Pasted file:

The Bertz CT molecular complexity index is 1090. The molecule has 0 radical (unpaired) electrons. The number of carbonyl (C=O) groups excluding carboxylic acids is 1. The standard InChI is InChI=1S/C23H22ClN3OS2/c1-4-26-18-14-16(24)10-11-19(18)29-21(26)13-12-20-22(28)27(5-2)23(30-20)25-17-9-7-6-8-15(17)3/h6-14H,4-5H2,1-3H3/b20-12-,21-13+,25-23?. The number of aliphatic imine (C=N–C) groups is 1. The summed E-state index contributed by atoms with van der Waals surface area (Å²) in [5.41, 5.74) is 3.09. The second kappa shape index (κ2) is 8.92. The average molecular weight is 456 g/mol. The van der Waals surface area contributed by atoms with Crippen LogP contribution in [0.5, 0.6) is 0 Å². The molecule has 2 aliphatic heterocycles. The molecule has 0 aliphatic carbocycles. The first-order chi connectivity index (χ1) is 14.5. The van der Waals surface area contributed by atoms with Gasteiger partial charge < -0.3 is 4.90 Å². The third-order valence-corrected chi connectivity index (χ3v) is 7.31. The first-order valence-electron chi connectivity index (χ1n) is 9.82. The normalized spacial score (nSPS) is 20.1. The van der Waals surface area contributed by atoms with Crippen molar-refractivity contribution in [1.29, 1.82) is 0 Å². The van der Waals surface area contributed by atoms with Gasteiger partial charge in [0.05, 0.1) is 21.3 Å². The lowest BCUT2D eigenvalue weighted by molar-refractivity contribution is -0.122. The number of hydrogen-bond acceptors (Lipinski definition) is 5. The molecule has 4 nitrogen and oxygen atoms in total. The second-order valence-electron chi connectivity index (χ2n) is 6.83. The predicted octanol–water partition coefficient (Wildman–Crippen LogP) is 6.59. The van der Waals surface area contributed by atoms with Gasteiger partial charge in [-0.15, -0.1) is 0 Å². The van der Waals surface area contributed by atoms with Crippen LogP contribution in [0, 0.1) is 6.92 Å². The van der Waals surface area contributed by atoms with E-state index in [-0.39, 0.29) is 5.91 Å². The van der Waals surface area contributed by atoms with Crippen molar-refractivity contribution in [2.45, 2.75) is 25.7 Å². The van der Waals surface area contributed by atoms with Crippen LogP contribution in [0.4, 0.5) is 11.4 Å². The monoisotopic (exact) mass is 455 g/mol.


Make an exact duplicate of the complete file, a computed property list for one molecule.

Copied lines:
The Bertz CT molecular complexity index is 1090. The molecule has 0 radical (unpaired) electrons. The number of carbonyl (C=O) groups excluding carboxylic acids is 1. The standard InChI is InChI=1S/C23H22ClN3OS2/c1-4-26-18-14-16(24)10-11-19(18)29-21(26)13-12-20-22(28)27(5-2)23(30-20)25-17-9-7-6-8-15(17)3/h6-14H,4-5H2,1-3H3/b20-12-,21-13+,25-23?. The number of aliphatic imine (C=N–C) groups is 1. The summed E-state index contributed by atoms with van der Waals surface area (Å²) in [5.41, 5.74) is 3.09. The second kappa shape index (κ2) is 8.92. The average molecular weight is 456 g/mol. The van der Waals surface area contributed by atoms with Crippen LogP contribution in [0.5, 0.6) is 0 Å². The molecule has 2 aliphatic heterocycles. The molecule has 0 aliphatic carbocycles. The first-order chi connectivity index (χ1) is 14.5. The van der Waals surface area contributed by atoms with Gasteiger partial charge < -0.3 is 4.90 Å². The third-order valence-corrected chi connectivity index (χ3v) is 7.31. The first-order valence-electron chi connectivity index (χ1n) is 9.82. The normalized spacial score (nSPS) is 20.1. The van der Waals surface area contributed by atoms with Crippen molar-refractivity contribution in [1.29, 1.82) is 0 Å². The van der Waals surface area contributed by atoms with Gasteiger partial charge in [0.05, 0.1) is 21.3 Å². The lowest BCUT2D eigenvalue weighted by molar-refractivity contribution is -0.122. The number of hydrogen-bond acceptors (Lipinski definition) is 5. The molecule has 4 nitrogen and oxygen atoms in total. The second-order valence-electron chi connectivity index (χ2n) is 6.83. The predicted octanol–water partition coefficient (Wildman–Crippen LogP) is 6.59. The van der Waals surface area contributed by atoms with Gasteiger partial charge in [-0.15, -0.1) is 0 Å². The van der Waals surface area contributed by atoms with Crippen LogP contribution in [0, 0.1) is 6.92 Å². The van der Waals surface area contributed by atoms with E-state index in [-0.39, 0.29) is 5.91 Å². The van der Waals surface area contributed by atoms with Crippen molar-refractivity contribution in [2.45, 2.75) is 25.7 Å². The van der Waals surface area contributed by atoms with Crippen LogP contribution in [0.4, 0.5) is 11.4 Å². The monoisotopic (exact) mass is 455 g/mol.